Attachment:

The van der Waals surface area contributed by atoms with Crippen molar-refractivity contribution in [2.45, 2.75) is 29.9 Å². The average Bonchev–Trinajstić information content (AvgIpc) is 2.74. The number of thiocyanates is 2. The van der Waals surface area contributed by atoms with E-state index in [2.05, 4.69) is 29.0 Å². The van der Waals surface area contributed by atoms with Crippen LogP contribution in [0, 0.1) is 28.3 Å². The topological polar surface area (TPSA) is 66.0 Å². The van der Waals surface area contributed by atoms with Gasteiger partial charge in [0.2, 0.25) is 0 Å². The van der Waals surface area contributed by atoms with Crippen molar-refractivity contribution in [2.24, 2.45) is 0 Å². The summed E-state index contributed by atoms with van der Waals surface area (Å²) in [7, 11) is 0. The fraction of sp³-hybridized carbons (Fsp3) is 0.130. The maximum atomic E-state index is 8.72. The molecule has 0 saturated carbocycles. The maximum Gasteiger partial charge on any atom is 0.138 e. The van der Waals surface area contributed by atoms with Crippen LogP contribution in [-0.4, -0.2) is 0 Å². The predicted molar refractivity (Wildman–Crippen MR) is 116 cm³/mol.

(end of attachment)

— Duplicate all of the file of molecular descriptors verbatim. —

The van der Waals surface area contributed by atoms with Crippen molar-refractivity contribution in [2.45, 2.75) is 29.9 Å². The average Bonchev–Trinajstić information content (AvgIpc) is 2.74. The number of thiocyanates is 2. The van der Waals surface area contributed by atoms with E-state index in [2.05, 4.69) is 29.0 Å². The van der Waals surface area contributed by atoms with Crippen LogP contribution in [0, 0.1) is 28.3 Å². The topological polar surface area (TPSA) is 66.0 Å². The van der Waals surface area contributed by atoms with Gasteiger partial charge in [0.2, 0.25) is 0 Å². The van der Waals surface area contributed by atoms with Crippen molar-refractivity contribution in [2.24, 2.45) is 0 Å². The summed E-state index contributed by atoms with van der Waals surface area (Å²) in [7, 11) is 0. The fraction of sp³-hybridized carbons (Fsp3) is 0.130. The maximum atomic E-state index is 8.72. The molecule has 0 saturated carbocycles. The maximum Gasteiger partial charge on any atom is 0.138 e. The van der Waals surface area contributed by atoms with Crippen LogP contribution in [-0.4, -0.2) is 0 Å². The predicted molar refractivity (Wildman–Crippen MR) is 116 cm³/mol.